A couple of months ago, my little sister sent me a hilarious exchange from NPR’s Sandwich Monday about Reuben Egg Rolls. I’m pretty sure I haven’t mentioned it here before, but I am straight up obsessed with Reuben sandwiches. As in perilously close to having named one of my children Reuben obsessed.
My husband was thinking more clearly and steered me away from it by asking something like, “Would you name one of them Monte Cristo?” Well no, I’m not THAT crazy.
But I remain bonkers over Reubens. There’s something borderline mystically perfect about the crispy rye bread, salty corned beef, briny sauerkraut and creamy Thousand Island dressing that makes me lose all willpower.
This particular little sister who sent me the link is just as wacky over Reubens as I am, so I sent her a text: “You know I’m going to have to make these right?” Her response was, “YESSSSS. It worked!”
…And work it did. I finely chopped some leftover baked corned beef, rinsed and chopped sauerkraut, shredded Swiss cheese, and just a pinch or two of caraway seeds to mimic the rye bread. Like Hackney’s in Chicago (the restaurant featured on Sandwich Monday) I decided to leave the Thousand Island as a dipping sauce. Homemade, of course!
I deep fried (duh) but they could’ve been baked, too. Baking would have robbed them of some of that shatteringly crisp egg roll wrapper exterior that I love so dearly, but if your fear of the deep-fryer is standing between you and a batch of Reuben Egg Rolls, I’m advising you to bake them. I’ve included instructions for both cooking methods in the recipe.
I posted a picture of the finished product to Instagram and within two minutes had a triumphant text from my sister that read, “YOU DID IT!” Oh, I surely did. And I’m making a batch to share with her when she comes to visit at the end of the month… She and I will sit and lose ourselves on a platter of Reuben Egg Rolls.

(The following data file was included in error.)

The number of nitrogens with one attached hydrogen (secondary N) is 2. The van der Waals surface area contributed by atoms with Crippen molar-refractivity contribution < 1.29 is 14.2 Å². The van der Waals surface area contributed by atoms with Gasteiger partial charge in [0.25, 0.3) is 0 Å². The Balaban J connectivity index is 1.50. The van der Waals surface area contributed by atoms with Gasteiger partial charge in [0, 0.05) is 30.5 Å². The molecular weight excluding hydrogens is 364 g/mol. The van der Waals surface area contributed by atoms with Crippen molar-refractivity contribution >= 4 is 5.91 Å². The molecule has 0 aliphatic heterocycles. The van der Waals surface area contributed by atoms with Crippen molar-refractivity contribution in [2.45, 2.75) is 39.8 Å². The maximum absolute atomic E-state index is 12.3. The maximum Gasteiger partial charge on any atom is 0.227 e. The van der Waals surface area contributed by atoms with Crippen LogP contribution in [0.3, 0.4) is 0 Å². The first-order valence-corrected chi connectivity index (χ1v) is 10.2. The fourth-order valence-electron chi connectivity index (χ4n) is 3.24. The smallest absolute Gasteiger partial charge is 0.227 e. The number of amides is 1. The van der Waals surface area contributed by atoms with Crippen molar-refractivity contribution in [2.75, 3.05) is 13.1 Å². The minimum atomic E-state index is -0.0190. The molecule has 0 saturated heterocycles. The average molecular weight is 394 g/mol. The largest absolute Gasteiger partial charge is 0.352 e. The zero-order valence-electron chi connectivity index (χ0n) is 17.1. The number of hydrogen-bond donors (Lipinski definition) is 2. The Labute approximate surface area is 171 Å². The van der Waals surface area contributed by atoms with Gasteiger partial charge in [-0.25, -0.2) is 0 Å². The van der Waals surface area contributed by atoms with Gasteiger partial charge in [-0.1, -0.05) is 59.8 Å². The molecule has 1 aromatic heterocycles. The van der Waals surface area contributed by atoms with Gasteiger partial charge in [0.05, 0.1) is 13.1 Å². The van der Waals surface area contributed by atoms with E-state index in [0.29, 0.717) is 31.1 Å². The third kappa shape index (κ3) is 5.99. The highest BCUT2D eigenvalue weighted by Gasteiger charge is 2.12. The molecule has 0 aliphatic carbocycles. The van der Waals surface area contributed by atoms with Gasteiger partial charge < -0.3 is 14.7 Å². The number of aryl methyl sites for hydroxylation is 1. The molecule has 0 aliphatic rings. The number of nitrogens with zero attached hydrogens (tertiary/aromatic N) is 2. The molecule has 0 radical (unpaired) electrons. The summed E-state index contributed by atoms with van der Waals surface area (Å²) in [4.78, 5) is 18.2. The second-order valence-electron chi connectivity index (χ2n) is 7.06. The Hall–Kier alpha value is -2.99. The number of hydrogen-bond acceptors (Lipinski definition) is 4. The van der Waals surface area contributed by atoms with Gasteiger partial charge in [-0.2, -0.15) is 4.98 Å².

I highly suggest you make far more corned beef than you think you’ll need for Saint Patrick’s Day this coming weekend when all the world is Irish. You might even consider skipping the whole boiled dinner and going straight to these egg rolls for your Saint Pat’s feast. I guarantee you won’t get many objections.
- My husband ate these happily with the Thousand Island dipping sauce, but insisted I tell you all that he really enjoyed them with wasabi, horseradish, spicy brown mustard, and Mae Ploy, just not all at the same time.
- Do your best not to overstuff the egg roll wrappers. It’s better to have skinny egg rolls than bursting-in-hot-oil Reuben Egg Rolls.
- Resist the temptation to overcrowd your deep-fryer. Be patient and just fry a few at a time. You’ll be greatly rewarded.
Use these to make Reuben Egg Rolls:
Are you looking for more fun, non-traditional egg rolls? Check out these fantastic Cheesy Barbecue Chicken and Bacon Egg Rolls, Southwestern Egg Rolls, Chicken Cordon Bleu Egg Rolls, and Philly Cheesesteak Baked Egg Rolls!
Reuben Egg Rolls and Thousand Island Dipping Sauce
For the Reuben Egg Rolls:
- 24-36 egg roll wrappers not won ton sized
- 1 1/2 to 2 pounds leftover baked or thickly sliced deli corned beef
- 1 packed cup sauerkraut preferably not canned
- 2 cups shredded Swiss cheese
- 1 teaspoon caraway seed optional
- 2-3 inches of peanut canola or vegetable oil or shortening in a high-sided, heavy-bottomed pan
For the Thousand Island Dressing:
- 1/2 cup Greek yogurt
- 1/2 cup mayonnaise
- 1/4 cup sweet pickle relish
- 1/4 cup minced sweet onion
- 3 tablespoons ketchup
- a pinch of cayenne pepper
To Prepare the Thousand Island Dipping Sauce:
Use a fork or whisk to combine all of the dressing ingredients. Scrape into a container with a tight fitting lid and let it rest in the refrigerator while you prepare the egg rolls.